Anti-Muslim propaganda on Facebook and WhatsApp

Much of the rhetoric on Facebook’s platforms teeters on India’s religious fault line—and the company seems to be quietly letting it all go.

A case study from March this year shows Facebook was debating whether it could control the “fear mongering, anti-Muslim narratives” pushed by the Rashtriya Swayamsevak Sangh (RSS), a far-right Hindu nationalist group to which Modi belonged during his youth.

In a document titled “Lotus Mahal”—the lotus is the BJP’s party symbol—Facebook noted that members with links to the BJP had created multiple Facebook accounts to amplify anti-Muslim content, ranging from “calls to oust Muslim populations from India” and “love jihad,” an unproven conspiracy theory by Hindu hardliners who accuse Muslim men of using interfaith marriages to coerce Hindu women into changing their religion.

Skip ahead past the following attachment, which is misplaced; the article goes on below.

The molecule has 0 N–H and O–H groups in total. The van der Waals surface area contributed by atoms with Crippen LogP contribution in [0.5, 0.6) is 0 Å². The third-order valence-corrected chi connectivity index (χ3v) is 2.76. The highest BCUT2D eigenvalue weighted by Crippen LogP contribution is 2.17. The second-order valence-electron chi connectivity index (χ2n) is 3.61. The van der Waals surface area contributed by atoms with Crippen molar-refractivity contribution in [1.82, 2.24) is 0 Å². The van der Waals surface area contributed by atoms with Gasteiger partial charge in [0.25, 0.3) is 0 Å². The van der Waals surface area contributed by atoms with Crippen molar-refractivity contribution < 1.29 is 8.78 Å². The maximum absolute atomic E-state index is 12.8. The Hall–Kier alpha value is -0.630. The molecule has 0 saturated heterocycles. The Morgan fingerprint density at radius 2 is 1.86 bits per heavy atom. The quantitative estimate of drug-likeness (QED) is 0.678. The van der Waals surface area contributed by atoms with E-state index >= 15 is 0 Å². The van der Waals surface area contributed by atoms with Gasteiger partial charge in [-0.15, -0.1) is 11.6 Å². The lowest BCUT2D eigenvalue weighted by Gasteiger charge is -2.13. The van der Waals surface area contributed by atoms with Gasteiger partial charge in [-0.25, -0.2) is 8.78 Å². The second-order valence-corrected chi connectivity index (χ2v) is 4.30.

There were also Hindu nationalist groups with ties to the ruling party that continued their activity despite posting inflammatory anti-Muslim content, including “dehumanizing posts comparing Muslims to ‘pigs’ and ‘dogs’ and misinformation claiming the Quran calls for men to rape their female family members,” the documents show.

In more extreme cases, such hate speech and fake news has lead to physical harm in the real world. In February last year, a politician from Modi’s party took posted a video on Facebook to call upon his supporters to remove mostly Muslim protesters from a road in New Delhi, sparking riots that killed 53. A New Delhi government committee found Facebook complicit.

After the pandemic hit, “coronajihad,” a term blaming Muslims for intentionally spreading the Covid-19 virus, started circulating on social media. It took Facebook days to remove the hashtag, and by then, doctored video clips and posts purportedly showing Muslims spitting on authorities and hospital staff had already made the rounds. The conspiracy theory cost some Muslims dearly, leading to violence, business boycotts, and even jail time for some.